Image Comics to Publish Lynching on Front Cover

Last month, Image Comics’ new title Divided States of Hysteria started a surprising uproar from its normally loyal fanbase over a questionable — if not simply tasteless — decision, publishing a violent assault of a transgender woman during, of all times, Pride month. To boot, the issue included a special Pride variant cover draped over the insensitivity found inside its pages. Some defended the title’s use of violence as Image has not had much of history of grossly negligent insensitivity for shock value, part of which explains their loyalist fanbase, long including myself. Which brings us to today, where even long-time supporters were stunned to see their follow up to the backlash, a doubling down in gratuitous violence in the form of a hate crime. Coming to a shelf near you, an Image-published property will feature a graphic lynching of a Black man, hanging from a city sign post, pants at his ankles, blood spilling from his groin. And words cannot describe how I felt when I saw it. Shocked, nauseas, betrayed, saddened, insulted, hurt, and angry all come to mind, yet none feel sufficient. You can see it here if you need, but isn’t that the point? Does anyone need to see another lynching?

As I write this, I understand the defensive retort forming in some minds, conversations about the function of art and the boundaries built by catering to offensiveness, maybe condescension in the familiar form of explaining how the comic book market works, or its history of pushing limits. And on another day, perhaps, I would have a more thoughtful response. But today it’s hard to do that. No, worse, today it’s hard to believe my thoughts or opinion, even my buying power, would be enough to mitigate a company of writers, editors, and marketers who saw this pass their desk and ultimately saw it a worthwhile contribution to comics. Today I saw a lynching with the stamp of the third largest comic book publisher, the one that gave voice to countless independent creators, and now used that voice as a weapon swung carelessly to the detriment of the values it purports. And to that, I can only muster a resigned “fuck this.” Sincerely. I mean it from my heart. Fuck this.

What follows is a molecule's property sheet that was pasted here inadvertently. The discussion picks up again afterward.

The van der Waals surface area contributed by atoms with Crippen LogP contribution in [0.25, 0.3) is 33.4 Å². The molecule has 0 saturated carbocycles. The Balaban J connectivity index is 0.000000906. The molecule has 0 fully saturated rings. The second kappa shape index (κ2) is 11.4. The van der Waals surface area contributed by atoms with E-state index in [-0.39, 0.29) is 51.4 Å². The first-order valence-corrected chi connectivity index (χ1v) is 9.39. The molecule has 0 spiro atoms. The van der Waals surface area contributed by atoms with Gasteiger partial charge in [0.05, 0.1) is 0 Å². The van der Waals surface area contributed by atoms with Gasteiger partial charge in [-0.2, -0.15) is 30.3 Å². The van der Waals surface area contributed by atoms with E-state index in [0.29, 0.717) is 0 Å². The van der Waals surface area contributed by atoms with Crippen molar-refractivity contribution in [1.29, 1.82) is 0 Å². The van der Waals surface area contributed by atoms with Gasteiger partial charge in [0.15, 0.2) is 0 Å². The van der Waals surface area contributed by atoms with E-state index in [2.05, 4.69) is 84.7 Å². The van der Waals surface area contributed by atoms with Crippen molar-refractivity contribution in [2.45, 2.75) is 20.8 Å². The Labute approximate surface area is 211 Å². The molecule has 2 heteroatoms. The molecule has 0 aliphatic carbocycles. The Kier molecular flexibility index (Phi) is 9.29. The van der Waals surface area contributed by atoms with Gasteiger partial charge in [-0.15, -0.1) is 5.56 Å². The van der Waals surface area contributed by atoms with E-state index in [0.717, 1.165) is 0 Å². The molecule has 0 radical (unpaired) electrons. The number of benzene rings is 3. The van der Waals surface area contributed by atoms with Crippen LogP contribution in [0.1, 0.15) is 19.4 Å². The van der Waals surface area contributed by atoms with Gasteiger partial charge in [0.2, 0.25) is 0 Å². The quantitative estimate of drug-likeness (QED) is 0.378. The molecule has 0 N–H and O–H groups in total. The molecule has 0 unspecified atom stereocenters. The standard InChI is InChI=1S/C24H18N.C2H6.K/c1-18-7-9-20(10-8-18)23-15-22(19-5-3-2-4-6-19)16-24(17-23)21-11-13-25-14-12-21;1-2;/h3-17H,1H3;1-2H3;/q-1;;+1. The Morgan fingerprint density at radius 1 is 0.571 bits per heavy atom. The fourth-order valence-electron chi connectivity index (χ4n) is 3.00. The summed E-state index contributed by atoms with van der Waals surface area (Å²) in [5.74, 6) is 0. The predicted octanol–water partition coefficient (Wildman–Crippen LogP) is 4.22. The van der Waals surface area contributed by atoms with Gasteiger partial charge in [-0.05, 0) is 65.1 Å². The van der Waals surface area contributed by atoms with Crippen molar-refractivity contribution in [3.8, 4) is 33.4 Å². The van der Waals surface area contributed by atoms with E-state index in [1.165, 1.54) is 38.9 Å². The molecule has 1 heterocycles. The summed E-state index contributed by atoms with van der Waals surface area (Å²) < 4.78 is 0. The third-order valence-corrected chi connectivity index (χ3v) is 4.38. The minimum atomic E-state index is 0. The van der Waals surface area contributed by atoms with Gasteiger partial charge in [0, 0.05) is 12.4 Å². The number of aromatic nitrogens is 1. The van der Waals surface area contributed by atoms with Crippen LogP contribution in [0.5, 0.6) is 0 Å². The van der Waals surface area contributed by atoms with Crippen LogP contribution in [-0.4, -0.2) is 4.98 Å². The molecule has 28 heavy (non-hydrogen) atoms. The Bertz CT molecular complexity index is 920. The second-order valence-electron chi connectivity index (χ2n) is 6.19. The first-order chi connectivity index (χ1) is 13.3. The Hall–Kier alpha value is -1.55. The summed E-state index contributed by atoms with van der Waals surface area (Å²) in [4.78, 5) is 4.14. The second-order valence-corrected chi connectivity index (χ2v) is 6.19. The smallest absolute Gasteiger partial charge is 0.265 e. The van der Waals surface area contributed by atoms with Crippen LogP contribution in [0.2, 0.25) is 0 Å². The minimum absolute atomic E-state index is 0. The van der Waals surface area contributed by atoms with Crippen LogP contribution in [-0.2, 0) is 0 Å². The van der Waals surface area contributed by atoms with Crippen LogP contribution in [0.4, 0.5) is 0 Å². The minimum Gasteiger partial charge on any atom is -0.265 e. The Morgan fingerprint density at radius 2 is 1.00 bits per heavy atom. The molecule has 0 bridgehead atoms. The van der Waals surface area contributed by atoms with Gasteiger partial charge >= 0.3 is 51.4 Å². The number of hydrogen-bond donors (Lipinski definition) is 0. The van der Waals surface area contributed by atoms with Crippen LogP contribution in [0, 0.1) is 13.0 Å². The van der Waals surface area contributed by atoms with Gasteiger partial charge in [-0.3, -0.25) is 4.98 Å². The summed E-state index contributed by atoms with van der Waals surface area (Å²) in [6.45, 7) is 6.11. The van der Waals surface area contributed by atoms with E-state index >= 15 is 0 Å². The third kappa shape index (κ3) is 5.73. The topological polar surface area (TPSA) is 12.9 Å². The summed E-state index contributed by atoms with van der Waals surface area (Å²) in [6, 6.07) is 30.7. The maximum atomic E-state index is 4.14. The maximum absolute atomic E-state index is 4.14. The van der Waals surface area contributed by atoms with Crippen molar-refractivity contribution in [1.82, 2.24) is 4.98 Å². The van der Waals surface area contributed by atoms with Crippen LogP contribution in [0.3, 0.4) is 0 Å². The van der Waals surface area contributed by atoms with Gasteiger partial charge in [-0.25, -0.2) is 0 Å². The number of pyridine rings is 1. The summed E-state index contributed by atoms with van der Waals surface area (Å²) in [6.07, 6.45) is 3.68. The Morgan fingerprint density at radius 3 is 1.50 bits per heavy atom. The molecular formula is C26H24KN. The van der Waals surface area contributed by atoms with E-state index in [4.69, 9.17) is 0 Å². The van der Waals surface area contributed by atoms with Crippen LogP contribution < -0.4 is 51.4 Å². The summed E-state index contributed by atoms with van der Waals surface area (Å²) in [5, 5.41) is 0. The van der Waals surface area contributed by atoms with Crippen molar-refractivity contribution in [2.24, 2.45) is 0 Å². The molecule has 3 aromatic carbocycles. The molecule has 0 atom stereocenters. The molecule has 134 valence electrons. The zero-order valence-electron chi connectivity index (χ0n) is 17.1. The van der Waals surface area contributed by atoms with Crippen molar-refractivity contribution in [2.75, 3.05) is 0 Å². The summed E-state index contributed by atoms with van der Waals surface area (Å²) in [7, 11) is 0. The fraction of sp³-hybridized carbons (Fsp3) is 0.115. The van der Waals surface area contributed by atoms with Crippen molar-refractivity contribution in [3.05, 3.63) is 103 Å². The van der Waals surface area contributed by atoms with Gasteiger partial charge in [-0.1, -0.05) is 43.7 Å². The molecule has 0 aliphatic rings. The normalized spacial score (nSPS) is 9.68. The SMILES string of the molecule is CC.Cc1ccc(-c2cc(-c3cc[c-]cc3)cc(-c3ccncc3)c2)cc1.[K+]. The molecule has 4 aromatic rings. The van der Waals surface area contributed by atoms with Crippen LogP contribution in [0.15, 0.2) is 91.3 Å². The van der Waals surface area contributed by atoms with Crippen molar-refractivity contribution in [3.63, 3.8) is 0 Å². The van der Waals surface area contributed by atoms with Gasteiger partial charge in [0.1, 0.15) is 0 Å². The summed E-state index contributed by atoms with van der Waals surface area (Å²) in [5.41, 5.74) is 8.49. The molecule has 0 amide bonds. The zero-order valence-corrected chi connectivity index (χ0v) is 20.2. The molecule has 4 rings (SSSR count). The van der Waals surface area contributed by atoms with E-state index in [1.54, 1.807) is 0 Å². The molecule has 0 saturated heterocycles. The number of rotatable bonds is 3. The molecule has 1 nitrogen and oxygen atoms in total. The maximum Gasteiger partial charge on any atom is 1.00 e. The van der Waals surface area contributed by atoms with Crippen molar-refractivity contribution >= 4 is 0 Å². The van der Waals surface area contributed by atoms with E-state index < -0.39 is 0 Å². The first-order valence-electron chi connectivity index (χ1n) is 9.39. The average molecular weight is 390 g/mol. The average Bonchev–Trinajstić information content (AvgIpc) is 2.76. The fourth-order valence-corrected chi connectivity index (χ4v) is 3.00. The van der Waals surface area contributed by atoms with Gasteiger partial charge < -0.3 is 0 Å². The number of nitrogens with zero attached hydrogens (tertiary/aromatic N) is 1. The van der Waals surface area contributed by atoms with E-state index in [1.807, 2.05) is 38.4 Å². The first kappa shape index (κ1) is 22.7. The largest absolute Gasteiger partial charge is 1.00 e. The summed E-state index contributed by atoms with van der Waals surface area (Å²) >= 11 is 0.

Fuck the depiction of lynchings in the name of creative license. Fuck the depiction of lynchings as a thoughtless commentary on race in America. Fuck the depiction of lynchings as a reminder that lynchings still exist. Fuck the depiction of lynchings as the misguided tool of white progressives. Fuck the depiction of lynchings as a desperate response to your failure at the polls. Fuck the depiction of lynchings that now instill the same fear that depictions of lynchings were created to incite. Fuck the depiction of lynchings that now create online the same public spectacle that depictions of lynchings were executed to create. Fuck the depiction of lynchings from a 66-year old white man who is old enough to draw it from memory.

And shame on Image Comics approving it. If you want your reputation to melt into the ocean with the rest of the comic book industry, this is how you do it.

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  • Jordan Calhoun is a writer in New York City. His forthcoming debut book "Piccolo Is Black" is a celebration of the common adaptations we made while non-diverse pop culture helped us form identities. He holds a B.A. in Sociology and Criminal Justice, B.S. in Psychology with a minor in Japanese, and an M.P.A. in Public and Nonprofit Management and Policy. He might solve a mystery, or rewrite history. Find him on Instagram and Twitter @JordanMCalhoun

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